Author: Ed Nelson
Department of Sociology M/S SS97
California State University, Fresno
Fresno, CA 93740
Note to the Instructor: This exercise uses the 2014 General Social Survey (GSS) and SDA to explore bivariate linear regression. SDA (Survey Documentation and Analysis) is an online statistical package written by the Survey Methods Program at UC Berkeley and is available without cost wherever one has an internet connection. The 2014 Cumulative Data File (1972 to 2014) is also available without cost by clicking here. For this exercise we will only be using the 2014 General Social Survey. A weight variable is automatically applied to the data set so it better represents the population from which the sample was selected. You have permission to use this exercise and to revise it to fit your needs. Please send a copy of any revision to the author. Included with this exercise (as separate files) are more detailed notes to the instructors and the exercise itself. Please contact the author for additional information.
I’m attaching the following files.
- Extended notes for instructors (MS Word; .docx format).
- This page (MS Word; .docx format).
I’m attaching the following files.
Goals of Exercise
The goal of this exercise is to introduce bivariate linear regression. The exercise also gives you practice using REGRESSION in SDA.
Part I – Finding the Best Fitting Line to a Scatterplot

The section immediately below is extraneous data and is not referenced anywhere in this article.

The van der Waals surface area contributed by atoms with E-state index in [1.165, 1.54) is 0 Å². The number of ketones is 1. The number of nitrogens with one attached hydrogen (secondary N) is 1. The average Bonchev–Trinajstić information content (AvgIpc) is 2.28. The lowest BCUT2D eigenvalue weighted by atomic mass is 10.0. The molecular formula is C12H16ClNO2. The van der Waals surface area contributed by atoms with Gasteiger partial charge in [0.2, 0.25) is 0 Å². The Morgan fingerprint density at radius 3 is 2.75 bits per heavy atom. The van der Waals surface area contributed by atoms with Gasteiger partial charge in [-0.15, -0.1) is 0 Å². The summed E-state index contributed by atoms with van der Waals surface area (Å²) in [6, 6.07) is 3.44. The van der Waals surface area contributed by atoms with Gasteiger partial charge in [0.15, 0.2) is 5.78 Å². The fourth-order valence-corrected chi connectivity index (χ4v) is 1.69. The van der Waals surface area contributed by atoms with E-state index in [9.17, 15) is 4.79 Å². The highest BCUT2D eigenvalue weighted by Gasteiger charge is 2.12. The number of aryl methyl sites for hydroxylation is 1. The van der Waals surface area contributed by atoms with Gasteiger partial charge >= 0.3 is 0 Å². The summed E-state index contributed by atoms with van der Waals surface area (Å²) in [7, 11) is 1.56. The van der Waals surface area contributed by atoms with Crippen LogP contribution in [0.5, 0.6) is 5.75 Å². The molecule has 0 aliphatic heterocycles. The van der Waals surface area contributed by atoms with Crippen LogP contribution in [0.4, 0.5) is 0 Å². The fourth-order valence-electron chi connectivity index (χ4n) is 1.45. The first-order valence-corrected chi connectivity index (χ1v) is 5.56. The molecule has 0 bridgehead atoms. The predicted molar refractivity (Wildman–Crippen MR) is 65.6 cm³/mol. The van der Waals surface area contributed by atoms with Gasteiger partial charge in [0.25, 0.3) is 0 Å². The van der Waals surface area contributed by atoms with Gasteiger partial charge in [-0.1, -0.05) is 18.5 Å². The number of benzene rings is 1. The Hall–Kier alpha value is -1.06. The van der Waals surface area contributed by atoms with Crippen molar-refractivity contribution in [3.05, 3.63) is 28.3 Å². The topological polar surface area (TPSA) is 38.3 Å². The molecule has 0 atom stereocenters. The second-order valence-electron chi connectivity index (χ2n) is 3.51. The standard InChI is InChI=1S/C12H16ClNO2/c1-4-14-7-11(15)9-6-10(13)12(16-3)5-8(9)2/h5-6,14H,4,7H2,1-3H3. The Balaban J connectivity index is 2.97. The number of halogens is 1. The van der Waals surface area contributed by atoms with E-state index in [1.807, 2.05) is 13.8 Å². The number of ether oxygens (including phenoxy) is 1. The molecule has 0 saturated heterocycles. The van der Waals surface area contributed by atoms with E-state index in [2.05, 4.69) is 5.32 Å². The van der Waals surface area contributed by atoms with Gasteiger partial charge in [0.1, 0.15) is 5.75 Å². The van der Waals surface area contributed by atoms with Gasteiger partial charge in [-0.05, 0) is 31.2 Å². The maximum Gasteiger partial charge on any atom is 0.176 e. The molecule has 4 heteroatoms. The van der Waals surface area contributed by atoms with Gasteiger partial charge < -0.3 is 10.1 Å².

We’re going to use the General Social Survey (GSS) for this exercise. The GSS is a national probability sample of adults in the United States conducted by the National Opinion Research Center (NORC). The GSS started in 1972 and has been an annual or biannual survey ever since. For this exercise we’re going to use the 2014 GSS. To access the GSS cumulative data file in SDA format click here. The cumulative data file contains all the data from each GSS survey conducted from 1972 through 2014. We want to use only the data that was collected in 2014. To select out the 2014 data, enter year(2014) in the Selection Filter(s) box. Your screen should look like Figure 14_1. This tells SDA to select out the 2014 data from the cumulative file.
Notice that a weight variable has already been entered in the WEIGHT box. This will weight the data so the sample better represents the population from which the sample was selected. Notice also that in the SAMPLE DESIGN line SRS has been selected.
The GSS is an example of a social survey. The investigators selected a sample from the population of all adults in the United States. This particular survey was conducted in 2014 and is a relatively large sample of approximately 2,500 adults. In a survey we ask respondents questions and use their answers as data for our analysis. The answers to these questions are used as measures of various concepts. In the language of survey research these measures are typically referred to as variables. Often we want to describe respondents in terms of social characteristics such as marital status, education, and age. These are all variables in the GSS.
In the previous exercises (STAT13.1S_SDA and STAT13.2S_SDA) we considered the Pearson Correlation Coefficient which is a measure of the strength of the linear relationship between two interval or ratio variables. In this exercise we’re going to look at linear regression for two interval or ratio variables. An important assumption is that there is a linear relationship between the two variables.